MFA Spring Mid-Program Show
November 11, 2028
March 26 - 28th 2021
My section of the show has the Horangee guardians that welcome the audience inside the space. Within the space are the prints, embroidery, and illustration works I have been working on.
This show features the work of members of the class of 2022 as they approach the half-way point of their MFA studies.
Show Statement of Intent
I am an interdisciplinary artist who works mainly with painting and illustration. Growing up in a polycultural environment that included aspects of Korean, Thai, British, and American cultures, the concept of identity, which for most is primarily rooted in one or two geographical locations, is an area of active discovery for me. This discovery happens simultaneously with the mending of my relationship with my own Korean heritage and feelings of being an outsider.
I grew up in a Korean household in Thailand and went to British and American schools. The exploration of the cultural multiplicity behind my works can be visualized as three concentric circles. The outer ring represents broad collectivist and individualist cultures that I grew up in (represented by the painting and the prints of the tigers), the second ring is my exploration of my Korean heritage (represented by the figure of the tiger in all the works and the children’s book) and the center is the culture that is uniquely formed in a family (the bedtime and cooking rituals in the illustrated children’s book and the mending ritual of the embroidery). These specific practices are ascribed to cultural rituals such as storytelling, mending, and the culinary arts. My artworks are a collaboration between past and present, using techniques such as embroidery and illustration, and aesthetics of pop art and eastern art brushstrokes, that uplift under-acknowledged artistic traditions in a way that has mass appeal.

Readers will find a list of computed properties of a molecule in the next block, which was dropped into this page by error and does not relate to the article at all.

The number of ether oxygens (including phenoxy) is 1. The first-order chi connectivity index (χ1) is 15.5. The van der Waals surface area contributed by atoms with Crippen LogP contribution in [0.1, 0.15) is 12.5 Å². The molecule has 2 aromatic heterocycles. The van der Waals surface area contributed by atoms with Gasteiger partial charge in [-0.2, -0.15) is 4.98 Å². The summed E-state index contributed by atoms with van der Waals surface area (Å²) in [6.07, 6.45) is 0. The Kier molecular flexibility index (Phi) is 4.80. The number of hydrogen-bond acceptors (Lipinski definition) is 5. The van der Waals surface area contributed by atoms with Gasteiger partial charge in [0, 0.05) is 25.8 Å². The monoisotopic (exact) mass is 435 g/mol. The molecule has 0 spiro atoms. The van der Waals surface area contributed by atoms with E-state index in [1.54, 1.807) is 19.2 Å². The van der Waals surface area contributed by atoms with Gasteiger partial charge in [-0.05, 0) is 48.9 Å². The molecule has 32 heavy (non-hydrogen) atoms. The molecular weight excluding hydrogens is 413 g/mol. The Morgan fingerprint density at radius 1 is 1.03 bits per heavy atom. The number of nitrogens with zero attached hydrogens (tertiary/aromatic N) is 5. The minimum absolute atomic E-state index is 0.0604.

Tiger Talisman Paintings and Tiger Prints
The central figure in this exhibition is the Horangee, the tiger. The Horangee is an icon of Korea, my birth country. It appears in all aspects of Korean culture, from the shape of a map of Korea -- which resembles a tiger -- to its depiction in ancient Korean paintings. The tiger was the mascot for the 1989 Seoul Olympics, and it makes frequent appearances in Korean folklore.